This is where I have my biggest issue. The lock screen is radically new. Thin text makes the time difficult to read depending on your background wallpaper, but the real issue are the new lock screen gestures.
There are four in total.
Slide up from the bottom right corner to launch the camera. Very handy, and easy to do.
Slide down from then top for the notification centre. Nothing radical there
Slide up from the bottom and you’ll see your new Control Centre – more on that later – needless to say one slide without unlocking access to turning off WiFi, Bluetooth and to get the torch on – very handy indeed.
But perhaps the biggest change is the “slide to unlock” section of then screen. On every iOS until now there was a small space to slide from left to right. The toggle slider moved with your finger as if to be real. In iOS 7 there is no “button” to slide. You just slide the screen out of the way. Good news – you can slide sideways from any point of the screen – top middle or bottom. Bad news is that there is a very small “up” pointing arrow just below the “slide to unlock” notification. It sounds petty, however for average users this is very confusing.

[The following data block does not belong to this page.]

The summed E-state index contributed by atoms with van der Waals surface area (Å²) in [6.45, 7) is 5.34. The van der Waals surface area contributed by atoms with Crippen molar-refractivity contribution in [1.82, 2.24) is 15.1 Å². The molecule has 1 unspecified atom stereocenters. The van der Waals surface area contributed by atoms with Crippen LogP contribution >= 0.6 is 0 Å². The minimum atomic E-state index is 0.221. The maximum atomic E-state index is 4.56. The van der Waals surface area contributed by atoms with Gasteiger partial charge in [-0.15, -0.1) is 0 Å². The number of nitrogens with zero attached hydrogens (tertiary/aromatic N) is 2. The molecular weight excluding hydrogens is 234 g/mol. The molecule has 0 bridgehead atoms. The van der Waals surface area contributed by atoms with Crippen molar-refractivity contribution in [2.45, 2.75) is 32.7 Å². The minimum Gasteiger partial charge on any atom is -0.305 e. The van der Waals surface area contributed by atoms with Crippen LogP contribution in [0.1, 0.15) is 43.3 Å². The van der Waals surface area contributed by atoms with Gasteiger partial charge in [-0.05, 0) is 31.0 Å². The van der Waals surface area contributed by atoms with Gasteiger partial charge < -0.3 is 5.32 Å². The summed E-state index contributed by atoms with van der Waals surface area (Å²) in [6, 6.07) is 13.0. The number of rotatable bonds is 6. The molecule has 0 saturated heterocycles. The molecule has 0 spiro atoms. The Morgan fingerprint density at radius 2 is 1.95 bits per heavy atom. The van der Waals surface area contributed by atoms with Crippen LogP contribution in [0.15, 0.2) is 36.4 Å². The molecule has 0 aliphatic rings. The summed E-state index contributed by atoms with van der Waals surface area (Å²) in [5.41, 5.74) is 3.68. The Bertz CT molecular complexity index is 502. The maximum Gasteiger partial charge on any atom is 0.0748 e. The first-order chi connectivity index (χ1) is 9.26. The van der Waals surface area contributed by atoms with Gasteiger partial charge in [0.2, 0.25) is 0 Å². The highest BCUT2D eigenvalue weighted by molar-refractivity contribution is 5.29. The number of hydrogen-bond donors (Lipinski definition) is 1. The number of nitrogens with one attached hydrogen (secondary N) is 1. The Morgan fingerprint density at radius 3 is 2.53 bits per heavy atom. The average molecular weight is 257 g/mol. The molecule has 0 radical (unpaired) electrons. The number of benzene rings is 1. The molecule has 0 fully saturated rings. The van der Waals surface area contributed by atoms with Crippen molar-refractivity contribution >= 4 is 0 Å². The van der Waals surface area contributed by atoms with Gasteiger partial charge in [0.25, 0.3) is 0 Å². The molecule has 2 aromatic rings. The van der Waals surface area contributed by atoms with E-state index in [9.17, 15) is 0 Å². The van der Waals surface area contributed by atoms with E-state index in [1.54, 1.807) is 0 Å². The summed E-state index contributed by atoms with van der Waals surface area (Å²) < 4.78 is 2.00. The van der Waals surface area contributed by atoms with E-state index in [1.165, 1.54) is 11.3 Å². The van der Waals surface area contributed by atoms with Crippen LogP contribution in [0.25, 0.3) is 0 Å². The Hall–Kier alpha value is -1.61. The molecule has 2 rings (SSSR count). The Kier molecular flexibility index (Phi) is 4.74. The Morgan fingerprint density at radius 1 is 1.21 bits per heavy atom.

My tip is that’s one of the key things that will change before the public release of iOS 7.
The App Store
It functions the same as before, but in iOS 7 you’re getting that consistent clean and white look.
Searching is a bit strange, you click search and get a blank screen – up the top is the search bar – I think it could be more obvious where you need to type to search.
There’s a little bug in the system right now which shows the word “OPEN” getting cut off in a square box – Another one you wont see on the public release.
Pop Up screens
In many cases, like the volume notification you get on-screen when you adjust the level up or down – instead of an icon appearing over the screen and with no background, or instead of a pop up which you can almost see through, the iOS 7 pop ups in many cases are actually solid boxes that just adopt the colours or close to them of the wallpaper behind them.
It’s a very design driven without question, I just couldn’t help thinking there should be some level of transparency on these messages – but perhaps it will grow on me. Perhaps
There is something very different you’ll notice about the notification centre. Until now it’s been a long list of things. Stocks, Info, Alerts.